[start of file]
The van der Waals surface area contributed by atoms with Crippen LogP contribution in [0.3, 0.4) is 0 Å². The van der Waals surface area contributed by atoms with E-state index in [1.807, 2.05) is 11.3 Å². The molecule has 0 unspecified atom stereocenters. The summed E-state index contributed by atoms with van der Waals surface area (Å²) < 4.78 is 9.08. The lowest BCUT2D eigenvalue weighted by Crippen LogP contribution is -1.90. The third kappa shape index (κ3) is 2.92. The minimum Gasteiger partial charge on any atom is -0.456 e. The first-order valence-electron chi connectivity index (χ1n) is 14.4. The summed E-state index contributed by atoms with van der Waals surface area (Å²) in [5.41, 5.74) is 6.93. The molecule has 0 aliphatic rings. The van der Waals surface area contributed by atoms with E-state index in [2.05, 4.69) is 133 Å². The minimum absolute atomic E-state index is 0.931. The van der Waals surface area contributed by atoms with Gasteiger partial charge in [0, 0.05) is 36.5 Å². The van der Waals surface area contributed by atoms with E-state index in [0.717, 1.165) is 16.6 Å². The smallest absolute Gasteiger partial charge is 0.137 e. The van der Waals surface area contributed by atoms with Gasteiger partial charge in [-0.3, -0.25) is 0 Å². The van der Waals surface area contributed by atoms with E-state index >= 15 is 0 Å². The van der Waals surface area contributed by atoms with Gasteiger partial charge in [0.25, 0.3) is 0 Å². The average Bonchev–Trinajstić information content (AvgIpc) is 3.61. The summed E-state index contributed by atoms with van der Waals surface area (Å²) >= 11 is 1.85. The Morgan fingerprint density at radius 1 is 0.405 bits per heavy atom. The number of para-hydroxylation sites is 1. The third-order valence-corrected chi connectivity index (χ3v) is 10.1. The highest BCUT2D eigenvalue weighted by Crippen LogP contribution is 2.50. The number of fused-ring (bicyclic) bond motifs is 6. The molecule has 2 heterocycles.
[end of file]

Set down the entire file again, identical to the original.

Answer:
The van der Waals surface area contributed by atoms with Crippen LogP contribution in [0.3, 0.4) is 0 Å². The van der Waals surface area contributed by atoms with E-state index in [1.807, 2.05) is 11.3 Å². The molecule has 0 unspecified atom stereocenters. The summed E-state index contributed by atoms with van der Waals surface area (Å²) < 4.78 is 9.08. The lowest BCUT2D eigenvalue weighted by Crippen LogP contribution is -1.90. The third kappa shape index (κ3) is 2.92. The minimum Gasteiger partial charge on any atom is -0.456 e. The first-order valence-electron chi connectivity index (χ1n) is 14.4. The summed E-state index contributed by atoms with van der Waals surface area (Å²) in [5.41, 5.74) is 6.93. The molecule has 0 aliphatic rings. The van der Waals surface area contributed by atoms with E-state index in [2.05, 4.69) is 133 Å². The minimum absolute atomic E-state index is 0.931. The van der Waals surface area contributed by atoms with Gasteiger partial charge in [0, 0.05) is 36.5 Å². The van der Waals surface area contributed by atoms with E-state index in [0.717, 1.165) is 16.6 Å². The smallest absolute Gasteiger partial charge is 0.137 e. The van der Waals surface area contributed by atoms with Gasteiger partial charge in [-0.3, -0.25) is 0 Å². The van der Waals surface area contributed by atoms with E-state index >= 15 is 0 Å². The van der Waals surface area contributed by atoms with Gasteiger partial charge in [0.25, 0.3) is 0 Å². The average Bonchev–Trinajstić information content (AvgIpc) is 3.61. The summed E-state index contributed by atoms with van der Waals surface area (Å²) >= 11 is 1.85. The Morgan fingerprint density at radius 1 is 0.405 bits per heavy atom. The number of para-hydroxylation sites is 1. The third-order valence-corrected chi connectivity index (χ3v) is 10.1. The highest BCUT2D eigenvalue weighted by Crippen LogP contribution is 2.50. The number of fused-ring (bicyclic) bond motifs is 6. The molecule has 2 heterocycles.